One might ask what is the purpose of punishing the head if he is innocent? Thomas responds by saying the purpose is two-fold,
1. Pays the debt
2. Avoids bondage to sin.
First, a satisfactionary punishment (if it is to be paid by someone else) must be made by someone in a state of grace to the violated, this being God the Son’s relationship to God the Father (although, another innocent person would do). If I were to act as the satisfaction for the world, then it would fail as I myself have a debt to the justice of God for my sins. Secondly, to will satisfaction with the party you have hurt is to will it out of love for that person. If I ruin someone’s home, I can make satisfaction by rebuilding it, but if I want to do it out of greater love, and I can recruit a willing participant out of friendship to do the work I will, so long as he can rebuild the house better than I can. The purpose isn’t just in me to better myself, but also in making restitution, and it would be a travesty for me not to enlist the help of my willing friend, especially if I lack the means to do it on my own.
Also note that since it is Christ doing this on our behalf, Christ is working as a substitute because all human sinners lack the means of paying off their debt, and it remains penal because Christ takes on a penalty that occurred by God, which is a type of punishment. In scripture, we read of Christ becoming sin (2 Corinthians 5:21) or becoming a curse (Galatians 3:10–13). This is Christ taking on our sins and debts, and paying them off through his satisfaction. Furthermore, we read in Isaiah that Christ’s life was an offering to sin approved by the will of the Father (Isaiah 53:10).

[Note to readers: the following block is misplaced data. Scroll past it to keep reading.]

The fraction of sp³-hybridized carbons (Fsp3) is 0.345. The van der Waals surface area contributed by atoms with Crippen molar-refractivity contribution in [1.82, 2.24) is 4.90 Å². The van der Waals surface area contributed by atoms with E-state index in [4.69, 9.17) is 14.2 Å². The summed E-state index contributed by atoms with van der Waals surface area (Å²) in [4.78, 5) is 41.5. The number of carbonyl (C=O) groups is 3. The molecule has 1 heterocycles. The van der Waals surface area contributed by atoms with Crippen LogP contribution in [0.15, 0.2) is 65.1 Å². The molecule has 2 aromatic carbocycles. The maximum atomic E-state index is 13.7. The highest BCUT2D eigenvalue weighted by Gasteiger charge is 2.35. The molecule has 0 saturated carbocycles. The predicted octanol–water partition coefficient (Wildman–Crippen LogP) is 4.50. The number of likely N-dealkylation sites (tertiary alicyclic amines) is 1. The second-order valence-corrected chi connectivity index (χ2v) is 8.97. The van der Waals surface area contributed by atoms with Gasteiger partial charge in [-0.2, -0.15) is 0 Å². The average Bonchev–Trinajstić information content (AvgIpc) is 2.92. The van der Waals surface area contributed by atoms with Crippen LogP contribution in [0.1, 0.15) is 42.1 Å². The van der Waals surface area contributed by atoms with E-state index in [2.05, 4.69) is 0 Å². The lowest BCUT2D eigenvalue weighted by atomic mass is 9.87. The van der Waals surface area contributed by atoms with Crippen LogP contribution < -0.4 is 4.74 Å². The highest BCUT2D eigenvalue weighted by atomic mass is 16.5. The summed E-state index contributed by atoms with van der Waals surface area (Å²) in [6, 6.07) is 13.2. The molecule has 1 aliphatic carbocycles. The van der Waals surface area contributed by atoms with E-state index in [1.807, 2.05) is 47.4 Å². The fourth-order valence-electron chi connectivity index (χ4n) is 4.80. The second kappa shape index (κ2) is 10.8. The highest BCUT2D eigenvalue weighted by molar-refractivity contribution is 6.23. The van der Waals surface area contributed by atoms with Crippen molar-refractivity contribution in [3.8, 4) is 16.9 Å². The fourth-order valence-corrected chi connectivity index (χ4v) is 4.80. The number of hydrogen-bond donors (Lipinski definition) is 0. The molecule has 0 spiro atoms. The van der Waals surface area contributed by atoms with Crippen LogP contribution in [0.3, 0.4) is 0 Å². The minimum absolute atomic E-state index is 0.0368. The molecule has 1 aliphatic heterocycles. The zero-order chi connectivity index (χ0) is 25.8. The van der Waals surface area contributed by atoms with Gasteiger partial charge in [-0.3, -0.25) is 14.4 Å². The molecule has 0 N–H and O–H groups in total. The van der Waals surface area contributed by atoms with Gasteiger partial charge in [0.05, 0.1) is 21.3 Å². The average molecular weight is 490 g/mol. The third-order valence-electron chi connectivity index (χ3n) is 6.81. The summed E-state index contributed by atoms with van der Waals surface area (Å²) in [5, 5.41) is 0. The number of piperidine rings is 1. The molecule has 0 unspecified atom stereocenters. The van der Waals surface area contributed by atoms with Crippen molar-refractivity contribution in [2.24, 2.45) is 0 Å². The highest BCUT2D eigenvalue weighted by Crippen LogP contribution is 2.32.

On the Necessity of the Atonement
The question I will now speak to is to whether or not the atonement was chosen because there could be no other way, or if this was the most suitable way. Here I will opt for the latter (breaking away from John Edwards, Anselm, and Luther; instead opting to side with Thomas Aquinas, John Calvin, and Hugo Grotius) for the following reasons
If God had to do it, it was not out of grace Jesus chose to die, but out of moral obligation. However, as Saint Paul once told Philemon,
But without thy counsel I would do nothing: that thy good deed might not be as it were of necessity, but voluntary (Philemon 1:14)
The greater love is to do something freely, and a better atonement is one where Christ does something freely, not of necessity. Secondly, it makes the vile actions of killers necessary. As Henry Pinkman once stated:
To say that his death was an indispensable condition of human salvation is to say that God’s grace had to call in the aid of murderers in order that it might find a way to human hearts. I am not willing to acknowledge any indebtedness to Judas Iscariot for the forgiveness of my sins. Whatever necessity there was for the death of Jesus lay not in the justice of God, nor in God’s regard for law, but in human sinfulness
Those who believe the atonement was strictly necessary might claim that any evil is infinitely offensive to a God who is infinitely God. However, Duns Scotus makes a distinction between an evil which is intrinsically evil, or an extrinsically evil. The former is evil unto itself, it is a substantive evil akin to a Manichean ultimate principle of evil, which is heretical. Then there is an extrinsic evil, this is an evil that is wrong relative to something else. While this form of evil is infinite in that God decrees it worthy of infinite punishment, it is only evil relative to the degree of God meeting out that degree of punishment.
God’s justice would not be violated if he provided a finite punishment, but out of the counsel of his will and the greatest consideration, opts for an infinite punishment for sin. Since God can remove this infinite degree of punishment by his will, he can atone with a finite punishment.